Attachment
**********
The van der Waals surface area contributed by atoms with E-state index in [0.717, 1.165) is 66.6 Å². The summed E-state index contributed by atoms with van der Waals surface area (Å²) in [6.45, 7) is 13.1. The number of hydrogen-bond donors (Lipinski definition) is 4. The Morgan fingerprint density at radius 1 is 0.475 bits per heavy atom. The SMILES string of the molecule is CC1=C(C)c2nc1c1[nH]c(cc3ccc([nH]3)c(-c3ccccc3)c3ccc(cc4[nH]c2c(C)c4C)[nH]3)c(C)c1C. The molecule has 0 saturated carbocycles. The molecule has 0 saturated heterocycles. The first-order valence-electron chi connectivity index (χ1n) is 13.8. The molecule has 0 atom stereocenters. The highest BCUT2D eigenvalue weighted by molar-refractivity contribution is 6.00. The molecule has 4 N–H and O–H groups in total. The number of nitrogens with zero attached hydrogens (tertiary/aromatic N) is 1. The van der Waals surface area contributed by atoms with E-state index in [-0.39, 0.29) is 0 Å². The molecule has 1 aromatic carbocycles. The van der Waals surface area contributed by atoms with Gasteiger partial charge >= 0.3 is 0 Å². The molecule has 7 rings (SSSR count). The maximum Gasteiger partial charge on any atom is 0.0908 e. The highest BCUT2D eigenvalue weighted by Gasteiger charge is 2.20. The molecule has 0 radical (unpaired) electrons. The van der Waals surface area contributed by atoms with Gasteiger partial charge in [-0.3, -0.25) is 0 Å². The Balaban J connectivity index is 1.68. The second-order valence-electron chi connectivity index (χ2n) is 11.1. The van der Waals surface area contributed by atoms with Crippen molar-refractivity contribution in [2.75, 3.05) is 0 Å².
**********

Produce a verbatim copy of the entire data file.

The van der Waals surface area contributed by atoms with E-state index in [0.717, 1.165) is 66.6 Å². The summed E-state index contributed by atoms with van der Waals surface area (Å²) in [6.45, 7) is 13.1. The number of hydrogen-bond donors (Lipinski definition) is 4. The Morgan fingerprint density at radius 1 is 0.475 bits per heavy atom. The SMILES string of the molecule is CC1=C(C)c2nc1c1[nH]c(cc3ccc([nH]3)c(-c3ccccc3)c3ccc(cc4[nH]c2c(C)c4C)[nH]3)c(C)c1C. The molecule has 0 saturated carbocycles. The molecule has 0 saturated heterocycles. The first-order valence-electron chi connectivity index (χ1n) is 13.8. The molecule has 0 atom stereocenters. The highest BCUT2D eigenvalue weighted by molar-refractivity contribution is 6.00. The molecule has 4 N–H and O–H groups in total. The number of nitrogens with zero attached hydrogens (tertiary/aromatic N) is 1. The van der Waals surface area contributed by atoms with E-state index in [-0.39, 0.29) is 0 Å². The molecule has 1 aromatic carbocycles. The van der Waals surface area contributed by atoms with Gasteiger partial charge >= 0.3 is 0 Å². The molecule has 7 rings (SSSR count). The maximum Gasteiger partial charge on any atom is 0.0908 e. The highest BCUT2D eigenvalue weighted by Gasteiger charge is 2.20. The molecule has 0 radical (unpaired) electrons. The van der Waals surface area contributed by atoms with Gasteiger partial charge in [-0.3, -0.25) is 0 Å². The Balaban J connectivity index is 1.68. The second-order valence-electron chi connectivity index (χ2n) is 11.1. The van der Waals surface area contributed by atoms with Crippen molar-refractivity contribution in [2.75, 3.05) is 0 Å².